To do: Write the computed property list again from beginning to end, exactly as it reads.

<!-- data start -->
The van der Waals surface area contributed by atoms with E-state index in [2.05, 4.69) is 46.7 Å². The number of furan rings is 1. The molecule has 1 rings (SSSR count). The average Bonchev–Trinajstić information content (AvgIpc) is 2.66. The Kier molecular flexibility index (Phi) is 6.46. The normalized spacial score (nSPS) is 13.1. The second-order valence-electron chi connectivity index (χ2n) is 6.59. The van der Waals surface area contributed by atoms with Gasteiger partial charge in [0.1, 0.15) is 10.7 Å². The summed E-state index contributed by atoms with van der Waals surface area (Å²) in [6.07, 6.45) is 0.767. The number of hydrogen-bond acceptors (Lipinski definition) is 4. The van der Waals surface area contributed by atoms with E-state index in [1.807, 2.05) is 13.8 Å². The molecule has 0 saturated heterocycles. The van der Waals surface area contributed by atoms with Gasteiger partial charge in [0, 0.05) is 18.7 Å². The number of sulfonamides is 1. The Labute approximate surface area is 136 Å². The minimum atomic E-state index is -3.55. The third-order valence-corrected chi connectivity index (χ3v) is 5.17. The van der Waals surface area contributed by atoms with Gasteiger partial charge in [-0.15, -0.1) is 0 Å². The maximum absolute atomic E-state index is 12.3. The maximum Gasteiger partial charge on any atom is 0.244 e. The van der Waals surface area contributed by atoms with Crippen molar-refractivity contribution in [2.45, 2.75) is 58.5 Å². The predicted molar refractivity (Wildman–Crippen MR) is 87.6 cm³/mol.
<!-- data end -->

The van der Waals surface area contributed by atoms with E-state index in [2.05, 4.69) is 46.7 Å². The number of furan rings is 1. The molecule has 1 rings (SSSR count). The average Bonchev–Trinajstić information content (AvgIpc) is 2.66. The Kier molecular flexibility index (Phi) is 6.46. The normalized spacial score (nSPS) is 13.1. The second-order valence-electron chi connectivity index (χ2n) is 6.59. The van der Waals surface area contributed by atoms with Gasteiger partial charge in [0.1, 0.15) is 10.7 Å². The summed E-state index contributed by atoms with van der Waals surface area (Å²) in [6.07, 6.45) is 0.767. The number of hydrogen-bond acceptors (Lipinski definition) is 4. The van der Waals surface area contributed by atoms with E-state index in [1.807, 2.05) is 13.8 Å². The molecule has 0 saturated heterocycles. The van der Waals surface area contributed by atoms with Gasteiger partial charge in [0, 0.05) is 18.7 Å². The number of sulfonamides is 1. The Labute approximate surface area is 136 Å². The minimum atomic E-state index is -3.55. The third-order valence-corrected chi connectivity index (χ3v) is 5.17. The van der Waals surface area contributed by atoms with Gasteiger partial charge in [-0.15, -0.1) is 0 Å². The maximum absolute atomic E-state index is 12.3. The maximum Gasteiger partial charge on any atom is 0.244 e. The van der Waals surface area contributed by atoms with Crippen molar-refractivity contribution in [2.45, 2.75) is 58.5 Å². The predicted molar refractivity (Wildman–Crippen MR) is 87.6 cm³/mol.